Create PWA from Blazor App

This tutorial will demonstrate a simple way to create a Progressive Web App (PWA) from your Blazor WebAssembly app. A PWA is an installable web app that works offline and is treated as a first-class citizen on desktop and mobile.

A Working Demo

In this tutorial, I will walk you through the process I used to turn my Blazor FIRE Calculator project into an installable progressive web app.

The complete code for the project is available on GitHub.

A Helpful Nuget Package

Your best friend when trying to convert your Blazor App to a PWA will be Blazor.PWA.MSBuild by SQL-MisterMagoo. At the time of this writing, v1.0.0 was just released, but feel free to install the latest release version. To install the Nuget package, execute the following command in the Package Manager Console.

Install-Package BlazorPWA.MSBuild -Version 1.0.0

Be sure the package is enabled for your project. This will add some hooks to your build process that will generate a manifest.json and ServiceWorker.js files, which are necessary for your PWA to function properly.

That’s it! The project works out of the box with no customization required. Fortunately, if you want to make customizations to your PWA, there are ways.

Customizing PWA

Change PWA Name

The first thing you may want to change is the name of your PWA. There are two names that will be used by your application, a short name and a long name. The short name is the name used in the app launcher once your PWA is installed. The long name is used in the install dialog.

To configure the names for your project, you will set some properties in your projects .csproj file. In my example, I added the following lines to BlazorFireCalculators.csproj.

<PropertyGroup>
    <ManifestShortName>FIRE Calculator</ManifestShortName>
    <ManifestLongName>Blazor FIRE Calculator</ManifestLongName>
</PropertyGroup>

Change Icons

The next thing you may want to change is the icon that accompanies your app. This icon will appear on the install dialog, loading screen, and in the app launcher, so you definitely want it to reflect your brand.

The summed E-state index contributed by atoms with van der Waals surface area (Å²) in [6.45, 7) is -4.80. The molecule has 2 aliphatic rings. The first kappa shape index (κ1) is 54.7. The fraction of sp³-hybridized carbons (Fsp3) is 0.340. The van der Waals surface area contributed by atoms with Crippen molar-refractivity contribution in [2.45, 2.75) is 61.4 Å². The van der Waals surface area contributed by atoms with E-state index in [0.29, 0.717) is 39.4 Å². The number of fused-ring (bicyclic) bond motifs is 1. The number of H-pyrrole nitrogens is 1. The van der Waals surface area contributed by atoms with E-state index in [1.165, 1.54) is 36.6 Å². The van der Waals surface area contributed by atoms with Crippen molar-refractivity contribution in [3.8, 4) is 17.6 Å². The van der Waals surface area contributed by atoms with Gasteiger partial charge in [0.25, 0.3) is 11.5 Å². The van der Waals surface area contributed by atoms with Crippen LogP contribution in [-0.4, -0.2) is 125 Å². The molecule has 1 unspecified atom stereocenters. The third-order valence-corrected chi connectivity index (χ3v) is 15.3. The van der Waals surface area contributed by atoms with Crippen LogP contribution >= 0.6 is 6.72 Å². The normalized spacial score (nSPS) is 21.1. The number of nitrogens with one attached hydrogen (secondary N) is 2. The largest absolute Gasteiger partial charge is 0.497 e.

The easiest way to change the icon is to save two new image files in your project’s wwwroot folder. One should be named icon-192.png and the other icon-512.png. These files will automatically be discovered during the build process and will be populated in manifest.json.

Auto Update Cache

In my app, I wanted to force BlazorPWA.MSBuild to regenerate the contents of the service worker each time I build the project. This ensures that all required files are automatically added to the cache when I build, even if I add new files between builds.

I also included a versioning system so my app will know to update the cache on remote clients when I push an update upstream. Add these two lines of code to your .csproj file.

<PropertyGroup>
    <ServiceWorkerCacheVersion>1</ServiceWorkerCacheVersion>
    <ServiceWorkerForce>true</ServiceWorkerForce>
    
    <ManifestShortName>FIRE Calculator</ManifestShortName>
    <ManifestLongName>Blazor FIRE Calculator</ManifestLongName>
</PropertyGroup>

Customize Install Dialog

I also wanted my Blazor application to display an install notification when my PWA app is installable. BlazorPWA.MSBuild automatically includes a notice across the bottom allowing the user to install your application. This default behavior may work for you, but I decided to customize it.

To force your Blazor app to handle displaying a custom alert instead of generating one automatically, add the following line to your .csproj file.

<PropertyGroup>